Ingenuity is the key
This is the tenth in a new blog series chronicling the different ways in which organisations in the criminal justice sector are helping their service users survive the impact of coronavirus. It is written by Sara Lee, Artistic Director of the Irene Taylor Trust.
If your organisation – statutory, voluntary, or private – would like to share how you’ve had to adapt to be able to continue to provide your service, please get in touch.
Clear thought & creative thinking
Musicians, artists and theatre makers who work in the criminal justice sector have always been creative and imaginative, but never has their ingenuity been as important as it is now. Being part of a worldwide lockdown has been hugely impactful but has posed a challenge which it is important to address. We are all well used to working effectively within the restrictions imposed by prisons and probation, but the additional restrictions imposed by the current situation have required clear thought and creative thinking.
At the start of the lockdown, the options were to hibernate, to keep things running in a skeleton form, to devise and fund new ‘lockdown’ projects or to adapt what we already have to an extraordinary situation. Each individual and organisation made their own decisions based on their own criteria. Irene Taylor Trust (ITT) staff knew there were a number of people who had been looking forward to their involvement in projects, so the approach we took was to see how we could deliver broadly similar projects in a very unfamiliar situation.
Both in prisons and in the community (with former prisoners and young people in YOTs) our projects are focused on creating music as a band, then recording and performing it, followed by up to a year of pastoral support for the community based groups. The contact you have with each person is vital, to guide and support them as they learn. The current world has encouraged some quite radical thinking as to what is possible since face to face and group work is no longer viable.
Advice from prison staff the best starting point
The start point was to look at what we had and begin talking to prison staff we knew well to see what the possibilities (if any) might be. Any staff still working are already stretched, so any offer had to be something they felt was workable. We didn’t want to do it as a ‘distraction’, to take people’s minds off things, but to give them something engaging and positive to do during a difficult time and to keep them linked to the work we hope to resume again at some point in the future. We learned that what might work one week may not work the next, but together with prison staff, we’ve managed to create something which we hope will see us and those we were due to work with through the upcoming months.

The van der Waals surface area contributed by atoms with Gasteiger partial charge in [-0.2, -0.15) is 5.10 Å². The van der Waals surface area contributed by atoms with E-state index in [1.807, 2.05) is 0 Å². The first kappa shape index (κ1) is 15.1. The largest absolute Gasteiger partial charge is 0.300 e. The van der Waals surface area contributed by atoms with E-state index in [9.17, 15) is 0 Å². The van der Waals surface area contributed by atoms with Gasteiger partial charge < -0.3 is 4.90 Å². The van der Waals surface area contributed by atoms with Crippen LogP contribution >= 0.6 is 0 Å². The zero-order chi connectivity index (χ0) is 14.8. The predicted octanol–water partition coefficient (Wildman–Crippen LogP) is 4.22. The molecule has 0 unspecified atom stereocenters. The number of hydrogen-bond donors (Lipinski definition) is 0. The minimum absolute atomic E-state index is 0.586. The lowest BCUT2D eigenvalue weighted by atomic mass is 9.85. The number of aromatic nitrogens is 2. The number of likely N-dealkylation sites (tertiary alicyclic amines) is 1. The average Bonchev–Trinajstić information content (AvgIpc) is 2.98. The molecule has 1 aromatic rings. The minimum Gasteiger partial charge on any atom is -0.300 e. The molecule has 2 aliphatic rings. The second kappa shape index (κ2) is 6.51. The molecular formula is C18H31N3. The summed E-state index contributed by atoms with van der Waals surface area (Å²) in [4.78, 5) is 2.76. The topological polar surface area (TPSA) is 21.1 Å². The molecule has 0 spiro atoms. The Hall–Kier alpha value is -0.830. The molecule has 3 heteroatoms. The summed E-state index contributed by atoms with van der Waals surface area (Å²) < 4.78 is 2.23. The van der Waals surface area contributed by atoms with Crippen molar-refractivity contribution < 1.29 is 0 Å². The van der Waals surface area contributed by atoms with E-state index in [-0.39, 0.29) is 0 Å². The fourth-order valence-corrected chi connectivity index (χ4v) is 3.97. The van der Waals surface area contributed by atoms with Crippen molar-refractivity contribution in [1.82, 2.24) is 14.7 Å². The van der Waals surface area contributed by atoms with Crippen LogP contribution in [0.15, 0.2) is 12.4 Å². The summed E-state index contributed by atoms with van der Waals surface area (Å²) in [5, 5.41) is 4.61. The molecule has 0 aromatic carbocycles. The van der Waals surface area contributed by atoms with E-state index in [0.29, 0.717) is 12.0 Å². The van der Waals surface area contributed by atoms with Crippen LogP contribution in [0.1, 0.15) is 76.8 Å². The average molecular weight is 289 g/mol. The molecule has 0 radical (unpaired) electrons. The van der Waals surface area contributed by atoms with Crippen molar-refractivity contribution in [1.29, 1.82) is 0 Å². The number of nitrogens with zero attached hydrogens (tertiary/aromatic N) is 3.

It’s been several weeks in the making, firstly coming up with the ideas, discussing them with prison and YOT staff, our musicians, and then speaking to funders about repurposing grants. Throughout what has been a scary but strangely liberating process, there’s been a strong sense that people want to help make things happen, none more so than prison staff and funders, as no-one knows how long it’ll be before we emerge into the new world or indeed, what that will look like or when it might be.
Remaining focused on our mission
In prisons, we are delivering our creative projects with the help of staff on site and our musicians at home. Via specific worksheets, detailed information is gathered from the prisoners, handed back to us and the work is created by our musicians who follow the given instructions. The compositions are recorded then sent back and distributed. We have also devised a programme which involves any number of prisoners listening to and responding to a whole variety of different genres of music with guidance offered by our musicians. In the community, we are working with our musicians and partners to run online creative sessions with young people and former prisoners and those we support over the longer term. We are partnering our community groups with our musicians to create an album and we have devised a way to deliver qualifications. It was important that we remained focussed on our mission as we reimagined programmes, so each of these new ways of working can be embedded in our delivery programme in the future.
The importance of partnerships
The whole process has been dependent on strong relationships with prison staff, YOT managers, funders and our musicians, all of whom had to agree it was worth a go. Each of us knows it won’t feel the same, as the work thrives on personal contact and interaction, and on being in the same space with people so you can respond and create in the moment. Of course there are flaws, but in the situation we’re currently in, we wanted to continue to engage people in something creative, which their families will get to hear, and something that broadens their musical horizons in preparation for when we start working again. As the world will look quite different for months and years to come, trying something new felt to be the only way forward. Will it work? We hope so. Has it been well received? Absolutely.
Thanks to Lizzie Coombes for kind permission to use the header image in this post.